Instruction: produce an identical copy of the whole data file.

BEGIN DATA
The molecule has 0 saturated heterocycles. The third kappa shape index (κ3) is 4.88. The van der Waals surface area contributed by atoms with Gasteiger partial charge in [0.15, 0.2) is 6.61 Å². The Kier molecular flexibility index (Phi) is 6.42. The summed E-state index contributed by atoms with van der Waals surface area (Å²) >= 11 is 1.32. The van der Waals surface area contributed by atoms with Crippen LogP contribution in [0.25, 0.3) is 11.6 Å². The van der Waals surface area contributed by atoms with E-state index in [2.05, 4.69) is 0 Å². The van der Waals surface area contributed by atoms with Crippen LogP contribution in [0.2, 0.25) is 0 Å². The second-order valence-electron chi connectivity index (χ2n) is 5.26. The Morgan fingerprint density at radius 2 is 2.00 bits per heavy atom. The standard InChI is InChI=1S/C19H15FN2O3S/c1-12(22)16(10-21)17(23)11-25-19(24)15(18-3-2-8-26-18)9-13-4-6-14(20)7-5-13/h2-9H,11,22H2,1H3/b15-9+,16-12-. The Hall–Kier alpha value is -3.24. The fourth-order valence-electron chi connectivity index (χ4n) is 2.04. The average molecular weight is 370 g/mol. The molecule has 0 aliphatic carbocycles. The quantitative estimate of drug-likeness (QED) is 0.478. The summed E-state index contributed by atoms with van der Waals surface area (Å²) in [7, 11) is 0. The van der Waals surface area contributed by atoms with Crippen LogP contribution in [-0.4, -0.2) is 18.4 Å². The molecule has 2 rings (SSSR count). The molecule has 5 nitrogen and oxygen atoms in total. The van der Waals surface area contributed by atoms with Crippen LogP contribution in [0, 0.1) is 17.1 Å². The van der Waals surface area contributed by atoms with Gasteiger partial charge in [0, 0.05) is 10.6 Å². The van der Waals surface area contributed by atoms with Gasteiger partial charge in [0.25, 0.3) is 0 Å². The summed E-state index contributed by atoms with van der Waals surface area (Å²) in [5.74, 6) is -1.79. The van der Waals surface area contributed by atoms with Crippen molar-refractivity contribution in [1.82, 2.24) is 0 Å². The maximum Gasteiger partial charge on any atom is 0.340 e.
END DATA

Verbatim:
The molecule has 0 saturated heterocycles. The third kappa shape index (κ3) is 4.88. The van der Waals surface area contributed by atoms with Gasteiger partial charge in [0.15, 0.2) is 6.61 Å². The Kier molecular flexibility index (Phi) is 6.42. The summed E-state index contributed by atoms with van der Waals surface area (Å²) >= 11 is 1.32. The van der Waals surface area contributed by atoms with Crippen LogP contribution in [0.25, 0.3) is 11.6 Å². The van der Waals surface area contributed by atoms with E-state index in [2.05, 4.69) is 0 Å². The van der Waals surface area contributed by atoms with Crippen LogP contribution in [0.2, 0.25) is 0 Å². The second-order valence-electron chi connectivity index (χ2n) is 5.26. The Morgan fingerprint density at radius 2 is 2.00 bits per heavy atom. The standard InChI is InChI=1S/C19H15FN2O3S/c1-12(22)16(10-21)17(23)11-25-19(24)15(18-3-2-8-26-18)9-13-4-6-14(20)7-5-13/h2-9H,11,22H2,1H3/b15-9+,16-12-. The Hall–Kier alpha value is -3.24. The fourth-order valence-electron chi connectivity index (χ4n) is 2.04. The average molecular weight is 370 g/mol. The molecule has 0 aliphatic carbocycles. The quantitative estimate of drug-likeness (QED) is 0.478. The summed E-state index contributed by atoms with van der Waals surface area (Å²) in [7, 11) is 0. The van der Waals surface area contributed by atoms with Crippen LogP contribution in [-0.4, -0.2) is 18.4 Å². The molecule has 2 rings (SSSR count). The molecule has 5 nitrogen and oxygen atoms in total. The van der Waals surface area contributed by atoms with Crippen LogP contribution in [0, 0.1) is 17.1 Å². The van der Waals surface area contributed by atoms with Gasteiger partial charge in [0, 0.05) is 10.6 Å². The van der Waals surface area contributed by atoms with Gasteiger partial charge in [0.25, 0.3) is 0 Å². The summed E-state index contributed by atoms with van der Waals surface area (Å²) in [5.74, 6) is -1.79. The van der Waals surface area contributed by atoms with Crippen molar-refractivity contribution in [1.82, 2.24) is 0 Å². The maximum Gasteiger partial charge on any atom is 0.340 e.